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The impact of an electronic patient bedside observation and handover system on clinical practice: mixed-methods evaluation

Lang, Alexandra; Simmonds, Mark; Pinchin, James; Sharples, Sarah; Dunn, Lorrayne; Clarke, Susan; Bennett, Owen; Wood, Sally; Swinscoe, Caron

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Authors

Mark Simmonds

SARAH SHARPLES SARAH.SHARPLES@NOTTINGHAM.AC.UK
Professor of Human Factors

Lorrayne Dunn

Susan Clarke

Owen Bennett

Sally Wood

Caron Swinscoe



Abstract

Background: Patient safety literature has long reported the need for early recognition of deteriorating patients. Early warning scores (EWSs) are commonly implemented as “track and trigger,” or rapid response systems for monitoring and early recognition of acute patient deterioration. This study presents a human factors evaluation of a hospital-wide transformation in practice, engendered by the deployment of an innovative electronic observations (eObs) and handover system. This technology enables real-time information processing at the patient’s bedside, improves visibility of patient data, and streamlines communication within clinical teams.

Objective: The aim of this study was to identify improvement and deterioration in workplace efficiency and quality of care resulting from the large-scale imposition of new technology.

Methods: A total of 85 hours of direct structured observations of clinical staff were carried out before and after deployment. We conducted 40 interviews with a range of clinicians. A longitudinal analysis of critical care audit and electronically recorded patient safety incident reports was conducted. The study was undertaken in a large secondary-care facility in the United Kingdom.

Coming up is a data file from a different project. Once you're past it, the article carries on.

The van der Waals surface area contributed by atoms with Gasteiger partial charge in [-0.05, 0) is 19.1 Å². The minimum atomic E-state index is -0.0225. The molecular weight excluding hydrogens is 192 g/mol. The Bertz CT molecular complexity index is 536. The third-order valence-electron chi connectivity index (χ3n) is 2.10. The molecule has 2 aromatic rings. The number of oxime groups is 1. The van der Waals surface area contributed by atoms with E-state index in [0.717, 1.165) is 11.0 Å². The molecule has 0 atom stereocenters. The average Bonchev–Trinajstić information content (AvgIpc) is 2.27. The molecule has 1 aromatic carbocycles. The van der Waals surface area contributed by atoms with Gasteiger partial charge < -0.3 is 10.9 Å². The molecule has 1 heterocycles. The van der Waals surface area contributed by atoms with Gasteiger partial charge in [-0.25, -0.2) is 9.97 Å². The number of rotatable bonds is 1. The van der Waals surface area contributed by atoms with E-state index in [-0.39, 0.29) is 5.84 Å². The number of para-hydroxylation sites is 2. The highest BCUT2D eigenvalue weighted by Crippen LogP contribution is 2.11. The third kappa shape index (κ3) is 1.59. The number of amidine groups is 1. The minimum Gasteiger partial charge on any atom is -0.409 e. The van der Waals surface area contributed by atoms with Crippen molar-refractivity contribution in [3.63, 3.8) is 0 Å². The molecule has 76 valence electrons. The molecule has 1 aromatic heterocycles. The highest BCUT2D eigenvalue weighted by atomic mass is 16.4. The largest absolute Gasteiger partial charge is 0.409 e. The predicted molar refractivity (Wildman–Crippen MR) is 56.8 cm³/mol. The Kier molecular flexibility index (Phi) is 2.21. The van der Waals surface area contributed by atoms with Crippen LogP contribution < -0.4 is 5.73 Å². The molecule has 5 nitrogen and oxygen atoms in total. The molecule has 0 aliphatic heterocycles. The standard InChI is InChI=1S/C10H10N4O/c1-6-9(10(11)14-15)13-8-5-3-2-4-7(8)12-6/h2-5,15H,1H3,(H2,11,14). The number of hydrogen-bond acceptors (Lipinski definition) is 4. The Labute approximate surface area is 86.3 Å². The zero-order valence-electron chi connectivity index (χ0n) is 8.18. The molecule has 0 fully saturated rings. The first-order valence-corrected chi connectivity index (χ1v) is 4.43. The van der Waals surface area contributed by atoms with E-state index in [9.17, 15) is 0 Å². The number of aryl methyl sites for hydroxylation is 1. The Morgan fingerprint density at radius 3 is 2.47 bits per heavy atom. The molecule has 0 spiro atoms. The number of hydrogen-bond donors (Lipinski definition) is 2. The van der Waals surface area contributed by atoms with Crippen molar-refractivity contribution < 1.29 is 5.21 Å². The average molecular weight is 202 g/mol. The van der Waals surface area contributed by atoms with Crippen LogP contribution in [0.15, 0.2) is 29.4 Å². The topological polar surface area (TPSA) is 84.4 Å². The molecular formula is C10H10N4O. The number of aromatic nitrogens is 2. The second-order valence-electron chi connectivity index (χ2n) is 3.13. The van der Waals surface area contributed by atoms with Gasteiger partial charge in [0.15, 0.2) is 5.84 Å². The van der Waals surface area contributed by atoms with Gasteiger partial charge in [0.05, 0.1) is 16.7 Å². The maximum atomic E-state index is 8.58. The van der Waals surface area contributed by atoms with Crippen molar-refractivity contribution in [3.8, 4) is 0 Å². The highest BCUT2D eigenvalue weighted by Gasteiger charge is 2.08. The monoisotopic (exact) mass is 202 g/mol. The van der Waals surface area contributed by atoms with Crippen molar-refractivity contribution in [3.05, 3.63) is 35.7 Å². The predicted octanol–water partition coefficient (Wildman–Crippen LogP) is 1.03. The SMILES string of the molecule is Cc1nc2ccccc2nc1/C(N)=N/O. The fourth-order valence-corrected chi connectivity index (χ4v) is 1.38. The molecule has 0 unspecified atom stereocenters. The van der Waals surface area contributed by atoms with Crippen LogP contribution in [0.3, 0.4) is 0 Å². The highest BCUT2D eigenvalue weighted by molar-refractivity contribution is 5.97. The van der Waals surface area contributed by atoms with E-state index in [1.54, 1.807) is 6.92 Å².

Results: Roll-out of eObs was associated with approximately 10% reduction in total unplanned admissions to critical care units from eObs-equipped wards. Over time, staff appropriated the technology as a tool for communication, workload management, and improving awareness of team capacity. A negative factor was perceived as lack of engagement with the system by senior clinicians. Doctors spent less time in the office (68.7% to 25.6%). More time was spent at the nurses’ station (6.6% to 41.7%). Patient contact time was more than doubled (2.9% to 7.3%).

Conclusions: Since deployment, clinicians have more time for patient care because of reduced time spent inputting and accessing data. The formation of a specialist clinical team to lead the roll-out was universally lauded as the reason for success. Staff valued the technology as a tool for managing workload and identified improved situational awareness as a key benefit. For future technology deployments, the staff requested more training preroll-out, in addition to engagement and support from senior clinicians.

Journal Article Type Article
Acceptance Date Nov 22, 2018
Online Publication Date Mar 6, 2019
Publication Date Mar 6, 2019
Deposit Date Apr 9, 2019
Publicly Available Date Apr 9, 2019
Journal JMIR Medical Informatics
Electronic ISSN 2291-9694
Publisher JMIR Publications
Peer Reviewed Peer Reviewed
Volume 7
Issue 1
Article Number e11678
DOI https://doi.org/10.2196/11678
Keywords health information technology; early warning score; mobile health; staff workload; clinical deterioration; patient safety; mixed methods
Public URL https://nottingham-repository.worktribe.com/output/1770829
Publisher URL https://medinform.jmir.org/2019/1/e11678/

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